COVID-19 has devastated tourism-based, import-dependent economies across the Caribbean. For example, in just one day, Saint Lucia lost 13,000 jobs - approximately 7 percent of the total population and 16 percent of the total labour force, which is estimated at 79,700. Some Caribbean power utilities reported a 50–60 percent loss in electrical load in March alone, a clear indicator that the economy is depressed.
Recovery from such devastation may be slow but it can also be revolutionary. Of the fifteen Caribbean Community (CARICOM) Member States,2 seven have energy access deficits, with Haiti having the largest deficit. Of the seven, four are expected to close the gaps by 2030 if they continue to deliver access to energy at the current rate of improvement.
The Caribbean power sector is characterized by its heavy dependence on imported fossil fuel that results in some of the highest electricity costs in the world. One of the biggest sustainable energy challenges for the Caribbean region is to transition from fossil fuel based economies to cleaner, more resilient and more abundant energy resources. By increasing the percentage of renewable energy in their energy mix, Caribbean countries have an opportunity to also increase their energy resilience and security.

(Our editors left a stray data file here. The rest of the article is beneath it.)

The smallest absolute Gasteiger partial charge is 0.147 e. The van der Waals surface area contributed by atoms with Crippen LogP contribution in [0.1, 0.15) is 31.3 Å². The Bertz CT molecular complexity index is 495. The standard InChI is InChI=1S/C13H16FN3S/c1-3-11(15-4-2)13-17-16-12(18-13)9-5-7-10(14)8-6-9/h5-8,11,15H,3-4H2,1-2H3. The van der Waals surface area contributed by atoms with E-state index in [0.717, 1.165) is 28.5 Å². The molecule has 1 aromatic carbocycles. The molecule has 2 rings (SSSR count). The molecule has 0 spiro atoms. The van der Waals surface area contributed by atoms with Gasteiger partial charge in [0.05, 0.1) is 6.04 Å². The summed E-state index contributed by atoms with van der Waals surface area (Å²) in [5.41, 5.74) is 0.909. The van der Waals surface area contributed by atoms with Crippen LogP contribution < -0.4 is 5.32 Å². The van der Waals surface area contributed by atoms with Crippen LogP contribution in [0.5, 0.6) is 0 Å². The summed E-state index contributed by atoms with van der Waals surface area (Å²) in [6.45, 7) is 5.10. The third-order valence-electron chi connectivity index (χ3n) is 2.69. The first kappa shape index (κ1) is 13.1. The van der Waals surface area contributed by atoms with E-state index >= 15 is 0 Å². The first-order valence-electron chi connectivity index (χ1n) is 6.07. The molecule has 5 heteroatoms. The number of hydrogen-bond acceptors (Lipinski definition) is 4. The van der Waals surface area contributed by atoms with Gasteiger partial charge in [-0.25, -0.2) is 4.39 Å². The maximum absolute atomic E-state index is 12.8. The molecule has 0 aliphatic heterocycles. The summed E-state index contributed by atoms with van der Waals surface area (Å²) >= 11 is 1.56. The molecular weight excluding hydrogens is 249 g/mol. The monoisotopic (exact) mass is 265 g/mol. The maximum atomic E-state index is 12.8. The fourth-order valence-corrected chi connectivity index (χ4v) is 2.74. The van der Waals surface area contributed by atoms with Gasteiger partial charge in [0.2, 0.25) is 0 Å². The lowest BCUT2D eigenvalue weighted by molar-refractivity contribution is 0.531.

In addition to their high costs for electricity, the predominantly centralized electricity systems in the Caribbean have shown themselves to be weak during hurricanes seasons and other extreme weather events with devastating effects. For example, two months after Hurricane Irma struck Puerto Rico in 2017, more than half the population still had no access to electricity. Off-grid systems, such as solar based mini-grids, can keep communities’ lights on when the centralized system fails and ensure delivery of critical services, including for health facilities. This sustainable energy guide highlights the opportunities, benefits and enablers that will help leaders guide their countries onto a sustainable long-term development trajectory. Furthermore, delivering sustainable energy for all paves the way for Caribbean countries to recover better while building resilient.